Which brings me to the topic of screenwriting contests and awards. Are they a waste of time and money or something you should do? First let me say the writing lifestyle is hard. Writing is hard in and of itself, and finding time to actually write can be difficult between paying bills and juggling relationships. And then add on top of that it’s difficult to get much encouragement along the way. And the money thing? Forgetaboutit.

Most writers that make a living at writing could measure their work not in pages but in feet before they were discovered and the money began to flow. (Cody is no different in that while Juno was her first screenplay she had been writing since she was 12.)

One thing contests and awards provide is a little encouragement along the way. I know I have pushed more than once to make a deadline for a screenwriting contest. And I’ll never forget the person from the first Project Greenlight who commented that my script reminded then of the movie An Officer and a Gentleman. So if entering a competition forces you to write that’s a good thing. And if you win a reputable contest it could lead to getting an agent and/or getting produced. Some even offer feedback on your script.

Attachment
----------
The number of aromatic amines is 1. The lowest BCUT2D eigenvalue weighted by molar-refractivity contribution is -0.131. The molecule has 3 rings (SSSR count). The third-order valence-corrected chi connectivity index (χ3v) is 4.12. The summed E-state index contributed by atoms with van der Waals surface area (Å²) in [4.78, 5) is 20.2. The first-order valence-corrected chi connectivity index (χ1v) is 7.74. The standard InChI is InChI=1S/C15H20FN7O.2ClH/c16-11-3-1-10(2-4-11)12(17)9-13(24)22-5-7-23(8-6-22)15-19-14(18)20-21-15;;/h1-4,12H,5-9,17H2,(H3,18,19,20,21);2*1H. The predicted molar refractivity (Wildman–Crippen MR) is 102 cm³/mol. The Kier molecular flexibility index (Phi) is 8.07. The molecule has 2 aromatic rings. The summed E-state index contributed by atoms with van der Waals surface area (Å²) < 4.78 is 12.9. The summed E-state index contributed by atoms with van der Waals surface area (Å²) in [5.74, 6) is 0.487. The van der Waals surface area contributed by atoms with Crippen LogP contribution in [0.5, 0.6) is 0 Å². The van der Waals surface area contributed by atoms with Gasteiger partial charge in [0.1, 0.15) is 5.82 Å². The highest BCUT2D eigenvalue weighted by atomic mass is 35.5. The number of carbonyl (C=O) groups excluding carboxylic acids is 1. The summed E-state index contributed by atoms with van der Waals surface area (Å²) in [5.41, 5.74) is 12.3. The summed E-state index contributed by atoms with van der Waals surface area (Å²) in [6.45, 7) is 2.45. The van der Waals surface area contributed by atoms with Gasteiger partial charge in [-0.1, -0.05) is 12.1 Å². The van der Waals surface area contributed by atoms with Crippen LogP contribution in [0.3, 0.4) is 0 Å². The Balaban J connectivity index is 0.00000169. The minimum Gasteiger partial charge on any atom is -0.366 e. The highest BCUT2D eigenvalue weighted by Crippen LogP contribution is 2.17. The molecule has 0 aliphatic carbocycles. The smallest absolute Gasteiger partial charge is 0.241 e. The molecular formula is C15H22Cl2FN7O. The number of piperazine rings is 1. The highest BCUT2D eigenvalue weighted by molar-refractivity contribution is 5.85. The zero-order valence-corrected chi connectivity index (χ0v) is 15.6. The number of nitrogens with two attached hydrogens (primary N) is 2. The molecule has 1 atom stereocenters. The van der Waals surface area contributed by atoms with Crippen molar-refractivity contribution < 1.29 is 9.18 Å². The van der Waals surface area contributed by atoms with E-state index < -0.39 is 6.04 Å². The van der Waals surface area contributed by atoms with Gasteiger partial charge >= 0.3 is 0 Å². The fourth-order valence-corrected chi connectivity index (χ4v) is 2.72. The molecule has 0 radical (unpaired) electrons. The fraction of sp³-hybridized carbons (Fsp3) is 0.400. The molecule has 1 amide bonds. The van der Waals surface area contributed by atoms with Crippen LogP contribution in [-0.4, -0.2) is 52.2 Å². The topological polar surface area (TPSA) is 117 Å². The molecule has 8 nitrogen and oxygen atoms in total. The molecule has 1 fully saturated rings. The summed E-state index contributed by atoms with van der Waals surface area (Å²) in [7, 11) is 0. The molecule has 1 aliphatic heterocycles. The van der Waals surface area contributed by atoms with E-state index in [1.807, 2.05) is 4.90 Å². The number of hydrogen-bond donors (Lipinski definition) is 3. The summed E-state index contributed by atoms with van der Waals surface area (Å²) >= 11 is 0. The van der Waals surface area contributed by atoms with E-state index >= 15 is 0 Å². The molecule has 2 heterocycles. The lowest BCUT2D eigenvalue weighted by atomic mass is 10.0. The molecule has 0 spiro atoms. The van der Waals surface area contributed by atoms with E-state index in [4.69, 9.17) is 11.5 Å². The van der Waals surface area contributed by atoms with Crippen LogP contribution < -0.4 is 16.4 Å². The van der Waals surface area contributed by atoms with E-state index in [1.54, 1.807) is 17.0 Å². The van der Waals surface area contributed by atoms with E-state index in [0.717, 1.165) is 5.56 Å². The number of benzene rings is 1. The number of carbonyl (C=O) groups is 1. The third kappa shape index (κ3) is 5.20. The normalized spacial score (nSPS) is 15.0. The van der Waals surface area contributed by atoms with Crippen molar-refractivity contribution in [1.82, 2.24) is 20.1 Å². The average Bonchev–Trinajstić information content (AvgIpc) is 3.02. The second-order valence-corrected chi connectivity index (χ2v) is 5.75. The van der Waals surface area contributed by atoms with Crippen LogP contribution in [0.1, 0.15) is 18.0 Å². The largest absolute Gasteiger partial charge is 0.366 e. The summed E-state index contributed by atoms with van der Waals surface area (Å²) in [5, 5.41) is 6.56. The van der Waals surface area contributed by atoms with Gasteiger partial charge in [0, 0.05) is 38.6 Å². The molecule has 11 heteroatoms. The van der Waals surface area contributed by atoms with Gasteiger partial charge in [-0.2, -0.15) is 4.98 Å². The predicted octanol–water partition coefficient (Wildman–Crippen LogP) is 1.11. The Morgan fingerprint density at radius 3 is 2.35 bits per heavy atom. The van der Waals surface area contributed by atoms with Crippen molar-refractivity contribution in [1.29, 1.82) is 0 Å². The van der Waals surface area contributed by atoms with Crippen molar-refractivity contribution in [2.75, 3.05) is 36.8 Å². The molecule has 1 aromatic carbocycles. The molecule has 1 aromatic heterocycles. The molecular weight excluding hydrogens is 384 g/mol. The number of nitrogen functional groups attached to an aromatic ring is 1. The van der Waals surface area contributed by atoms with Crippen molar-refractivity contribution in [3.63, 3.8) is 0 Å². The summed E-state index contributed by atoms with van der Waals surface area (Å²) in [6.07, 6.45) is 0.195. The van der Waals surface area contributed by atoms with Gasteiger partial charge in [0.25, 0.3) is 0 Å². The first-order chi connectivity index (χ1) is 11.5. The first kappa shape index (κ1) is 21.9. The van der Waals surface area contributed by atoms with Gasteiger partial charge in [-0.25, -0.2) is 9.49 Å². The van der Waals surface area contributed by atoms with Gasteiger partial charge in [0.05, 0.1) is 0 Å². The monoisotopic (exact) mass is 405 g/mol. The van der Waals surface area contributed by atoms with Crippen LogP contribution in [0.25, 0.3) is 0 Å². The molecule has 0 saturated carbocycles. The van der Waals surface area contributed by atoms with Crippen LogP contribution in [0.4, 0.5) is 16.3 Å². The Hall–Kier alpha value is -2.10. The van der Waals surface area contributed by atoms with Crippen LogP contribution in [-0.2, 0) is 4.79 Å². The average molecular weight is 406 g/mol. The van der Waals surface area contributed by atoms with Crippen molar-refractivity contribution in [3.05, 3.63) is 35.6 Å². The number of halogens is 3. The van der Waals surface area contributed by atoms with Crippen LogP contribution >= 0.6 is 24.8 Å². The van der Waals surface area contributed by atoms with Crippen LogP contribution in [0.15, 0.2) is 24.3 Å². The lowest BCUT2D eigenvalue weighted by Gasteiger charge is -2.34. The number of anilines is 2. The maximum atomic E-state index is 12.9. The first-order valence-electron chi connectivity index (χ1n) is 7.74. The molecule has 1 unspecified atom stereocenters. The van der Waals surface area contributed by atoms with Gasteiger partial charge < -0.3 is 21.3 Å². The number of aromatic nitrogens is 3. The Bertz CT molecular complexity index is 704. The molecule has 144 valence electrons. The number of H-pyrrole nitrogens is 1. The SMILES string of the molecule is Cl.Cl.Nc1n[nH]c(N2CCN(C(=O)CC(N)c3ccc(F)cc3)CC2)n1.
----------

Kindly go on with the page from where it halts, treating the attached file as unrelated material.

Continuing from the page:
On the other hand…I’m not a big fan of screenwriting contests in general. I think they are cash cows for many people and groups and a good deal are a waste of your time and money. Why not spend your time (and money) sending your scripts and notes to various people who can actually get your script bought and hopefully made? 

Any salesperson will tell you sales is a numbers game. It’s a matter of knocking on doors, making phone calls, sending emails and shaking hands. When screenwriter/director Gary Ross contacted Seabiscuit: An American Legend author Laura Hillenbrand to tell her why she should chose him to make her film he had on his salesman hat.  

(Allow me to add a little Midwest trivia. Hillenbrand attended Kenyon College in central Ohio whose notable alumni include actor Paul Newman, Calvin & Hobbs cartoonist Bill Watterson and writer E.L. Doctorow.)